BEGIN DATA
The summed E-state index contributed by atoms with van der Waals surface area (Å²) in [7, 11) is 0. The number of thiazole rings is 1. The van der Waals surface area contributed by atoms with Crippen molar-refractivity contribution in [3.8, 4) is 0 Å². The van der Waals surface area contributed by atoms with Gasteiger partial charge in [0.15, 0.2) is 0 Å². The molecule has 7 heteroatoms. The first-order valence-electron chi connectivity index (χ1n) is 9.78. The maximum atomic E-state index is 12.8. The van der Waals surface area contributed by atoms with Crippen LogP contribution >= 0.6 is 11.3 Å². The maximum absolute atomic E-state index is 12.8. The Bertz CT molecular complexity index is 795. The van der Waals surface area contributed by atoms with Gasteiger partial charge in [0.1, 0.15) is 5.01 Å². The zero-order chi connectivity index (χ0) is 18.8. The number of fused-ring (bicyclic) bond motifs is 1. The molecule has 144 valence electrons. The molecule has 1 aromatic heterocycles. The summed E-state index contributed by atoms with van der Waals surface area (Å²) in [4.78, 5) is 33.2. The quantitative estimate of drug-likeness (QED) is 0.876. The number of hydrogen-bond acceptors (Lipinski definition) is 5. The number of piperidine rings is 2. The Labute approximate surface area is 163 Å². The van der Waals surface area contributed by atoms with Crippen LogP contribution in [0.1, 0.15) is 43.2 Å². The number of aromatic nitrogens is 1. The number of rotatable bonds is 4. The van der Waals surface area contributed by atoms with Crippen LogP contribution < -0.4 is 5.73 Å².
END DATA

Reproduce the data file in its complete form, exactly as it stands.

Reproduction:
The summed E-state index contributed by atoms with van der Waals surface area (Å²) in [7, 11) is 0. The number of thiazole rings is 1. The van der Waals surface area contributed by atoms with Crippen molar-refractivity contribution in [3.8, 4) is 0 Å². The van der Waals surface area contributed by atoms with Gasteiger partial charge in [0.15, 0.2) is 0 Å². The molecule has 7 heteroatoms. The first-order valence-electron chi connectivity index (χ1n) is 9.78. The maximum atomic E-state index is 12.8. The van der Waals surface area contributed by atoms with Crippen LogP contribution >= 0.6 is 11.3 Å². The maximum absolute atomic E-state index is 12.8. The Bertz CT molecular complexity index is 795. The van der Waals surface area contributed by atoms with Gasteiger partial charge in [0.1, 0.15) is 5.01 Å². The zero-order chi connectivity index (χ0) is 18.8. The number of fused-ring (bicyclic) bond motifs is 1. The molecule has 144 valence electrons. The molecule has 1 aromatic heterocycles. The summed E-state index contributed by atoms with van der Waals surface area (Å²) in [4.78, 5) is 33.2. The quantitative estimate of drug-likeness (QED) is 0.876. The number of hydrogen-bond acceptors (Lipinski definition) is 5. The number of piperidine rings is 2. The Labute approximate surface area is 163 Å². The van der Waals surface area contributed by atoms with Crippen LogP contribution in [0.1, 0.15) is 43.2 Å². The number of aromatic nitrogens is 1. The number of rotatable bonds is 4. The van der Waals surface area contributed by atoms with Crippen LogP contribution < -0.4 is 5.73 Å².